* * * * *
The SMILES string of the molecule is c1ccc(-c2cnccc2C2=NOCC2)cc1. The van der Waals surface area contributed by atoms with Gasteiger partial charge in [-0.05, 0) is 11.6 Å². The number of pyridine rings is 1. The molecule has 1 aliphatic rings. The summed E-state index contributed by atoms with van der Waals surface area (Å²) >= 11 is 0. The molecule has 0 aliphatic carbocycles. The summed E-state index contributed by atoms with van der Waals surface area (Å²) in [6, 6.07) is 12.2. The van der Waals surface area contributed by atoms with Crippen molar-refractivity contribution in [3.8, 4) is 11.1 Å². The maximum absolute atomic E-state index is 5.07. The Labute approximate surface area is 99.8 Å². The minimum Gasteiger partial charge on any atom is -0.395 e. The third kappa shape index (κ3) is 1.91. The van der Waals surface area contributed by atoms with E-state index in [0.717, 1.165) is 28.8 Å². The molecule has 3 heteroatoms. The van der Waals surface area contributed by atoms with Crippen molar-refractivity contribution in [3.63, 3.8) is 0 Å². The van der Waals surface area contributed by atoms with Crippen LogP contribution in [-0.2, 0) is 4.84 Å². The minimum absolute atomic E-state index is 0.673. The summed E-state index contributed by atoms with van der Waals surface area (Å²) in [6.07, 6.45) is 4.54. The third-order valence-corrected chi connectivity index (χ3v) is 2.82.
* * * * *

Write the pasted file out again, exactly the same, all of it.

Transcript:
The SMILES string of the molecule is c1ccc(-c2cnccc2C2=NOCC2)cc1. The van der Waals surface area contributed by atoms with Gasteiger partial charge in [-0.05, 0) is 11.6 Å². The number of pyridine rings is 1. The molecule has 1 aliphatic rings. The summed E-state index contributed by atoms with van der Waals surface area (Å²) >= 11 is 0. The molecule has 0 aliphatic carbocycles. The summed E-state index contributed by atoms with van der Waals surface area (Å²) in [6, 6.07) is 12.2. The van der Waals surface area contributed by atoms with Crippen molar-refractivity contribution in [3.8, 4) is 11.1 Å². The maximum absolute atomic E-state index is 5.07. The Labute approximate surface area is 99.8 Å². The minimum Gasteiger partial charge on any atom is -0.395 e. The third kappa shape index (κ3) is 1.91. The van der Waals surface area contributed by atoms with E-state index in [0.717, 1.165) is 28.8 Å². The molecule has 3 heteroatoms. The van der Waals surface area contributed by atoms with Crippen molar-refractivity contribution in [3.63, 3.8) is 0 Å². The van der Waals surface area contributed by atoms with Crippen LogP contribution in [-0.2, 0) is 4.84 Å². The minimum absolute atomic E-state index is 0.673. The summed E-state index contributed by atoms with van der Waals surface area (Å²) in [6.07, 6.45) is 4.54. The third-order valence-corrected chi connectivity index (χ3v) is 2.82.